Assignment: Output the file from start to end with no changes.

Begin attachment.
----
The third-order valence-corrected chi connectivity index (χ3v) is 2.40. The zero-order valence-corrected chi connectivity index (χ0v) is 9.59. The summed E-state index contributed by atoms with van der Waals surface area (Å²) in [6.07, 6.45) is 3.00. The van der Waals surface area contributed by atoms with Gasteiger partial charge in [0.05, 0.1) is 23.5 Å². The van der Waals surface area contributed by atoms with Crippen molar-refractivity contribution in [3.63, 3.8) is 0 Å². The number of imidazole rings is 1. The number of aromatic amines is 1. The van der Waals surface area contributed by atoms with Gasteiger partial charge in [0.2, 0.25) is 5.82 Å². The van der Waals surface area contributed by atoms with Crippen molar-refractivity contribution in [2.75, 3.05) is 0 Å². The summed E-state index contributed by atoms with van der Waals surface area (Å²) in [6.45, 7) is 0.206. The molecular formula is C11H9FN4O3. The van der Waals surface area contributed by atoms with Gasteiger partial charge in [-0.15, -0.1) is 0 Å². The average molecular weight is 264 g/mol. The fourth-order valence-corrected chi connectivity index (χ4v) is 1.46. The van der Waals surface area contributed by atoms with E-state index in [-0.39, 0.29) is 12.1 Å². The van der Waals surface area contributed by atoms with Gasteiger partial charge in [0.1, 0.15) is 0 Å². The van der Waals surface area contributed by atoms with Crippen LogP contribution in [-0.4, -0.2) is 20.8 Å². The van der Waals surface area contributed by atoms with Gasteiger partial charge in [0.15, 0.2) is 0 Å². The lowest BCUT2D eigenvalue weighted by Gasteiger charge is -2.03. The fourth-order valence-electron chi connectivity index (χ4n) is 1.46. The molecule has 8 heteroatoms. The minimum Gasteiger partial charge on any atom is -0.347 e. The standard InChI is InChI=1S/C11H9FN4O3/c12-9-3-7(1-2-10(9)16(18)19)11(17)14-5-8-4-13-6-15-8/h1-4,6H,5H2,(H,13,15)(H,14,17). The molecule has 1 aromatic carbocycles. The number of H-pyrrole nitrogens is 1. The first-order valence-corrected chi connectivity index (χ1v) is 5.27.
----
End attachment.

The third-order valence-corrected chi connectivity index (χ3v) is 2.40. The zero-order valence-corrected chi connectivity index (χ0v) is 9.59. The summed E-state index contributed by atoms with van der Waals surface area (Å²) in [6.07, 6.45) is 3.00. The van der Waals surface area contributed by atoms with Gasteiger partial charge in [0.05, 0.1) is 23.5 Å². The van der Waals surface area contributed by atoms with Crippen molar-refractivity contribution in [3.63, 3.8) is 0 Å². The number of imidazole rings is 1. The number of aromatic amines is 1. The van der Waals surface area contributed by atoms with Gasteiger partial charge in [0.2, 0.25) is 5.82 Å². The van der Waals surface area contributed by atoms with Crippen molar-refractivity contribution in [2.75, 3.05) is 0 Å². The summed E-state index contributed by atoms with van der Waals surface area (Å²) in [6.45, 7) is 0.206. The molecular formula is C11H9FN4O3. The van der Waals surface area contributed by atoms with Gasteiger partial charge in [-0.15, -0.1) is 0 Å². The average molecular weight is 264 g/mol. The fourth-order valence-corrected chi connectivity index (χ4v) is 1.46. The van der Waals surface area contributed by atoms with E-state index in [-0.39, 0.29) is 12.1 Å². The van der Waals surface area contributed by atoms with Gasteiger partial charge in [0.1, 0.15) is 0 Å². The van der Waals surface area contributed by atoms with Crippen LogP contribution in [-0.4, -0.2) is 20.8 Å². The van der Waals surface area contributed by atoms with Gasteiger partial charge in [0.15, 0.2) is 0 Å². The lowest BCUT2D eigenvalue weighted by Gasteiger charge is -2.03. The fourth-order valence-electron chi connectivity index (χ4n) is 1.46. The molecule has 8 heteroatoms. The minimum Gasteiger partial charge on any atom is -0.347 e. The standard InChI is InChI=1S/C11H9FN4O3/c12-9-3-7(1-2-10(9)16(18)19)11(17)14-5-8-4-13-6-15-8/h1-4,6H,5H2,(H,13,15)(H,14,17). The molecule has 1 aromatic carbocycles. The number of H-pyrrole nitrogens is 1. The first-order valence-corrected chi connectivity index (χ1v) is 5.27.